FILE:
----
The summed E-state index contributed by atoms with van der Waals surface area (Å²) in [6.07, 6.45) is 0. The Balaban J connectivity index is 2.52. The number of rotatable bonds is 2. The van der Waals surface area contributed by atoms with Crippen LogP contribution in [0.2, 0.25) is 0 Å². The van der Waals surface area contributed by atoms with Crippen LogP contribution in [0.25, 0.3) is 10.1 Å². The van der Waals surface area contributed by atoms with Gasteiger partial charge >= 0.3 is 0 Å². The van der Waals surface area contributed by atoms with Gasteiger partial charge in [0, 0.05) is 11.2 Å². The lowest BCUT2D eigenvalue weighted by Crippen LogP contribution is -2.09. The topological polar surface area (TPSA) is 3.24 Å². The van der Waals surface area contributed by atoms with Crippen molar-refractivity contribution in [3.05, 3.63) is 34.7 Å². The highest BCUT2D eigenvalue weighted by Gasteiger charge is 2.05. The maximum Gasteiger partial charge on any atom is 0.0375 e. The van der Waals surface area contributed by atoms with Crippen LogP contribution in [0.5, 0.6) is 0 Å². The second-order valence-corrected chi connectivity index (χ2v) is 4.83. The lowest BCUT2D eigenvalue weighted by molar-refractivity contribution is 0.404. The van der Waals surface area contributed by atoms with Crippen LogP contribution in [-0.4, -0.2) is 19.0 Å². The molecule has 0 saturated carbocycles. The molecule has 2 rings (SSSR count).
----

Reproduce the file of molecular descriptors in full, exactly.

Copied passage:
The summed E-state index contributed by atoms with van der Waals surface area (Å²) in [6.07, 6.45) is 0. The Balaban J connectivity index is 2.52. The number of rotatable bonds is 2. The van der Waals surface area contributed by atoms with Crippen LogP contribution in [0.2, 0.25) is 0 Å². The van der Waals surface area contributed by atoms with Crippen LogP contribution in [0.25, 0.3) is 10.1 Å². The van der Waals surface area contributed by atoms with Gasteiger partial charge >= 0.3 is 0 Å². The van der Waals surface area contributed by atoms with Gasteiger partial charge in [0, 0.05) is 11.2 Å². The lowest BCUT2D eigenvalue weighted by Crippen LogP contribution is -2.09. The topological polar surface area (TPSA) is 3.24 Å². The van der Waals surface area contributed by atoms with Crippen molar-refractivity contribution in [3.05, 3.63) is 34.7 Å². The highest BCUT2D eigenvalue weighted by Gasteiger charge is 2.05. The maximum Gasteiger partial charge on any atom is 0.0375 e. The van der Waals surface area contributed by atoms with Crippen LogP contribution in [0.5, 0.6) is 0 Å². The second-order valence-corrected chi connectivity index (χ2v) is 4.83. The lowest BCUT2D eigenvalue weighted by molar-refractivity contribution is 0.404. The van der Waals surface area contributed by atoms with Crippen LogP contribution in [-0.4, -0.2) is 19.0 Å². The molecule has 0 saturated carbocycles. The molecule has 2 rings (SSSR count).